Last year, the Board of Directors for Boys & Girls …
In the mid-1850s, a small mill village known as Eureka Cotton Mills sprang up along the banks of the Chestuee Creek in eastern McMinn County. In the 1890s, Nannie Chesnutt, the sister of Eureka Cotton Mill owner Sallie Brient, suggested that the town be renamed “Englewood” because the rolling hills surrounding the community reminded her of the “forests of Englewood” referenced in Robin Hood. The name change would prove to be fitting for the close-knit hamlet as over the next 120 years the small East Tennessee town would write a distinctive and eclectic history that would rival any fictional story.
Englewood’s history contains both heroes and heroines. The town’s legends are made up of courageous entrepreneurs who put it all on the line to make better lives for their families, rugged individuals who believed in hard work and self-reliance, bold citizens who demanded reform, brave patriots who fought for freedom and many inimitable characters who were simply one-of-a-kind. One such individual was Howard Goodin, who made national news and even earned a record in the World Almanac by sitting in a tree for forty-five days without coming down. Another groundbreaker was Mary Ellen “Ma” Brendle who, in 1940, was Englewood’s, and perhaps Tennessee’s, first female mayor. She pledged to end the town’s staggering debt and fulfilled her campaign promise by the close of her term. Astor Bloom also left his mark. As a wealthy railroad investor, Astor left a sizeable fund to the Town of Englewood when he died in 1944 to provide clothing for needy children each Christmas. The fund is still clothing children to this day, and in keeping with Astor’s wishes, each article of clothing given away has a card in memory of his mother that reads “By Martha A. Bloom, in Jesus Name”.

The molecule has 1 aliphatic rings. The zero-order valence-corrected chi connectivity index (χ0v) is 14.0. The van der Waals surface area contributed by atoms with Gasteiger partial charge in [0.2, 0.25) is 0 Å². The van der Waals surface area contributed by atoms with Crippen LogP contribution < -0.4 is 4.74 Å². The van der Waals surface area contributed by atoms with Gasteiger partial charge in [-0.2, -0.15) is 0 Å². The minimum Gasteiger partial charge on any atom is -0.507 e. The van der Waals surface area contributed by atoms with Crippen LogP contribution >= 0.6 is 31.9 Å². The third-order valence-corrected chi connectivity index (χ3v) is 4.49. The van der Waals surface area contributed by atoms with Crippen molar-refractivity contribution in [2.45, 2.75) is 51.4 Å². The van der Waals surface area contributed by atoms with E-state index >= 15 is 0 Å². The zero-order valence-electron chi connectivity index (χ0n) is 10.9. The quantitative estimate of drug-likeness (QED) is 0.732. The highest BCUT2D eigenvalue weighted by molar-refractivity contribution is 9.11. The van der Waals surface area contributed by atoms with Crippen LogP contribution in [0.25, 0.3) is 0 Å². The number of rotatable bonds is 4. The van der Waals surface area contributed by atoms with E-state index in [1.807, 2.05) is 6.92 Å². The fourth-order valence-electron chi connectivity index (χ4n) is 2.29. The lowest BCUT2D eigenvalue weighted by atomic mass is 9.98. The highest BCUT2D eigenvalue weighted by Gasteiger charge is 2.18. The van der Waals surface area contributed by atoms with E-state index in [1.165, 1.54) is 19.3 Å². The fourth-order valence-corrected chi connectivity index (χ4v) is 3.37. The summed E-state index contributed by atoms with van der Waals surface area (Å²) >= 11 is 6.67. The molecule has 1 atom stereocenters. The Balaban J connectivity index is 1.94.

These stories and many more pieces of Englewood’s remarkable history are housed in the Englewood Textile Museum. Founded by the Community Action Group of Englewood in 1994, the institution originally focused solely on Englewood’s textile industry and the strong, independent women who were at its core. While much emphasis remains on textiles and how the industry shaped the town, CAGE has expanded the museum’s scope to include the histories of Englewood’s businesses, churches and the former Englewood High School. The museum has been expanded three times and now includes “The Chesnutt House”, which is the only remaining home of Englewood’s earliest textile mill owners and is on the National Register of Historic Places. The Chesnutt House displays exhibits on local war heroes, the town’s founding families and wedding dresses throughout the twentieth century.
Those visiting the Englewood Textile Museum will find themselves immersed in the history of a proud people. The accounts they hear will be those of good times and bad, of overcoming great odds and of triumph and defeat. They will experience the story of small-town America, the story of Englewood.